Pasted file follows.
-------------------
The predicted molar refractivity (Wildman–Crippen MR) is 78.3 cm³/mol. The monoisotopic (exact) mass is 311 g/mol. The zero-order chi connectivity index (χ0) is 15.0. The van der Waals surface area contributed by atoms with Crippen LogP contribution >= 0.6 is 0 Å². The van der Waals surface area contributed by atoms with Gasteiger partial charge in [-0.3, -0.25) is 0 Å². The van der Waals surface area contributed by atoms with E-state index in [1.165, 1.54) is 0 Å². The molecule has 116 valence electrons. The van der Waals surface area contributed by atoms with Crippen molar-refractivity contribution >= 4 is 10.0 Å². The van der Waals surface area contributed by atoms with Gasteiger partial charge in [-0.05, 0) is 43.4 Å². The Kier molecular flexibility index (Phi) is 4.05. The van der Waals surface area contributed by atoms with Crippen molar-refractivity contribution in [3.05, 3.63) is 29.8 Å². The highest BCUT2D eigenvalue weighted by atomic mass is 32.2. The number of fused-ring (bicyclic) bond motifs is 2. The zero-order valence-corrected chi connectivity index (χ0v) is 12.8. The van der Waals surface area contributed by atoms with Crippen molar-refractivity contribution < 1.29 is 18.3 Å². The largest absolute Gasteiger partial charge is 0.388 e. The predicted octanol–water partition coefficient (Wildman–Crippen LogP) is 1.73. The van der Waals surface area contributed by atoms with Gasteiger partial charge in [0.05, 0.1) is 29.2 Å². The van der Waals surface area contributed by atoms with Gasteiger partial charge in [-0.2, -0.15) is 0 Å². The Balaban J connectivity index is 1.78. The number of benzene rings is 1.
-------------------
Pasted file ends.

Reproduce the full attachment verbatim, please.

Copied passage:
The predicted molar refractivity (Wildman–Crippen MR) is 78.3 cm³/mol. The monoisotopic (exact) mass is 311 g/mol. The zero-order chi connectivity index (χ0) is 15.0. The van der Waals surface area contributed by atoms with Crippen LogP contribution >= 0.6 is 0 Å². The van der Waals surface area contributed by atoms with Gasteiger partial charge in [-0.3, -0.25) is 0 Å². The van der Waals surface area contributed by atoms with E-state index in [1.165, 1.54) is 0 Å². The molecule has 116 valence electrons. The van der Waals surface area contributed by atoms with Crippen molar-refractivity contribution >= 4 is 10.0 Å². The van der Waals surface area contributed by atoms with Gasteiger partial charge in [-0.05, 0) is 43.4 Å². The Kier molecular flexibility index (Phi) is 4.05. The van der Waals surface area contributed by atoms with Crippen molar-refractivity contribution in [3.05, 3.63) is 29.8 Å². The highest BCUT2D eigenvalue weighted by atomic mass is 32.2. The number of fused-ring (bicyclic) bond motifs is 2. The zero-order valence-corrected chi connectivity index (χ0v) is 12.8. The van der Waals surface area contributed by atoms with Crippen molar-refractivity contribution < 1.29 is 18.3 Å². The largest absolute Gasteiger partial charge is 0.388 e. The predicted octanol–water partition coefficient (Wildman–Crippen LogP) is 1.73. The van der Waals surface area contributed by atoms with Gasteiger partial charge in [0.05, 0.1) is 29.2 Å². The van der Waals surface area contributed by atoms with Gasteiger partial charge in [-0.2, -0.15) is 0 Å². The Balaban J connectivity index is 1.78. The number of benzene rings is 1.